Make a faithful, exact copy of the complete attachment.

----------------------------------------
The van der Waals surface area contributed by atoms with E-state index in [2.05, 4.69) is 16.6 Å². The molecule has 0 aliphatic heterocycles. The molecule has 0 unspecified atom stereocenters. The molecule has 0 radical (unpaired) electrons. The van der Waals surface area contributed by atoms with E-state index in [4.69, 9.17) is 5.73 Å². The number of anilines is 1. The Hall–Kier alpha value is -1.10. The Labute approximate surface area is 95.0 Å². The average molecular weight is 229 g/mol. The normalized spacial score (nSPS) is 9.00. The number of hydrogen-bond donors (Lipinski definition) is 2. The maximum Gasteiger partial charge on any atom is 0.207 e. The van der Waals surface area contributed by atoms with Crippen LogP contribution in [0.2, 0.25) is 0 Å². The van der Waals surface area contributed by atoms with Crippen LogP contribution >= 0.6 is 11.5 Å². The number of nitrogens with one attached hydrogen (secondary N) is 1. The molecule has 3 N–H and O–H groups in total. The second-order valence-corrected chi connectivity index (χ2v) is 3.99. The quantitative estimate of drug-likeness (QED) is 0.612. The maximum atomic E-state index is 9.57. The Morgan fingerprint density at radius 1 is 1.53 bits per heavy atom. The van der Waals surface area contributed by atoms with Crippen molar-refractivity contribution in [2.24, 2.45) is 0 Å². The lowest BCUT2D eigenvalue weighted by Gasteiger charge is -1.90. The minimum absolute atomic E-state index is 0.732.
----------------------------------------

The van der Waals surface area contributed by atoms with E-state index in [2.05, 4.69) is 16.6 Å². The molecule has 0 aliphatic heterocycles. The molecule has 0 unspecified atom stereocenters. The molecule has 0 radical (unpaired) electrons. The van der Waals surface area contributed by atoms with E-state index in [4.69, 9.17) is 5.73 Å². The number of anilines is 1. The Hall–Kier alpha value is -1.10. The Labute approximate surface area is 95.0 Å². The average molecular weight is 229 g/mol. The normalized spacial score (nSPS) is 9.00. The number of hydrogen-bond donors (Lipinski definition) is 2. The maximum Gasteiger partial charge on any atom is 0.207 e. The van der Waals surface area contributed by atoms with Crippen LogP contribution in [0.2, 0.25) is 0 Å². The van der Waals surface area contributed by atoms with Crippen LogP contribution >= 0.6 is 11.5 Å². The number of nitrogens with one attached hydrogen (secondary N) is 1. The molecule has 3 N–H and O–H groups in total. The second-order valence-corrected chi connectivity index (χ2v) is 3.99. The quantitative estimate of drug-likeness (QED) is 0.612. The maximum atomic E-state index is 9.57. The Morgan fingerprint density at radius 1 is 1.53 bits per heavy atom. The van der Waals surface area contributed by atoms with Crippen molar-refractivity contribution in [2.24, 2.45) is 0 Å². The lowest BCUT2D eigenvalue weighted by Gasteiger charge is -1.90. The minimum absolute atomic E-state index is 0.732.